Re: what does 'a=b=c=[]' do

On Dec 21, 5:44 pm, Steven D'Aprano <steve
+comp.lang.pyt...@xxxxxxxxxxxxx> wrote:

Yes, you should create your lists before trying to append to them.

But you aren't forced to use a for-loop. You can use a list comprehension:

x = [some_function(a) for a in range(n)]

Notice that here you don't need x to pre-exist, because the list comp
creates a brand new list, which then gets assigned directly to x.

Now to my actual question.  I need to do the above for multiple arrays
(all the same, arbitrary size).  So I do this:

This creates one empty list object, and gives it three names, x, y and z.
Every time you append to the list, all three names see the same change,
because they refer to a single list.


Except it seems that I didn't create three different arrays, I created
one array that goes by three different names (i.e. x[], y[] and z[] all
reference the same pile of numbers, no idea which pile).


This surprises me, can someone tell me why it shouldn't?

Because that's the way Python works. Python is an object-oriented, name
binding language. This is how OO name binding works: you have a single
object, with three names bound to it. The above line is short-cut for:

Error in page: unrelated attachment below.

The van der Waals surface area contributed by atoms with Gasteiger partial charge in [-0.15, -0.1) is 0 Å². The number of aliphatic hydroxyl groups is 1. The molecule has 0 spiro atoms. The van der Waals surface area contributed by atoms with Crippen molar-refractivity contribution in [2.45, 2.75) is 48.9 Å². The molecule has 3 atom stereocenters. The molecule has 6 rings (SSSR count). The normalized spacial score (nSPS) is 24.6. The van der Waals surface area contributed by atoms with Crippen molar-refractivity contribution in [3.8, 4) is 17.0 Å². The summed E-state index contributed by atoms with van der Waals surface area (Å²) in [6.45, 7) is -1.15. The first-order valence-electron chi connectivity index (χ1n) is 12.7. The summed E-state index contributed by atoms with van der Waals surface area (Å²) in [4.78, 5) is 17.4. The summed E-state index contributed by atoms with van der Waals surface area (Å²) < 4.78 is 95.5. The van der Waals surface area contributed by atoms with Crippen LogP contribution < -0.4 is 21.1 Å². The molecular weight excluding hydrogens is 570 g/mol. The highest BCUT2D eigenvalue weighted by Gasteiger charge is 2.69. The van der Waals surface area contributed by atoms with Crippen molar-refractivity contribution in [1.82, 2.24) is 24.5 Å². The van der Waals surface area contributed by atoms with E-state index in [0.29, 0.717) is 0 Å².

a = []
b = a
c = a

Python does not make a copy of the list unless you specifically instruct
it to.

I figure if I
want to create and initialize three scalars the just do "a=b=c=7",

That creates a single integer object with value 7, and binds three names
to it, *exactly* the same as the above.

If you could modify int objects in place, like you can modify lists in
place, you would see precisely the same effect. But ints are immutable:
all operations on ints create new ints. Lists are mutable, and can be
changed in place.

example, so why not extend it to arrays.  Also, is there a more pythonic
way to do "x=[], y=[], z=[]"?

Well that literally won't work, you can't separate them by commas.
Newlines or semicolons will work.

Or: x, y, z = [], [], []

Either is pretty Pythonic.


Thanks to you and Dennis for the quick lesson and tips. Very helpful
and illuminating.

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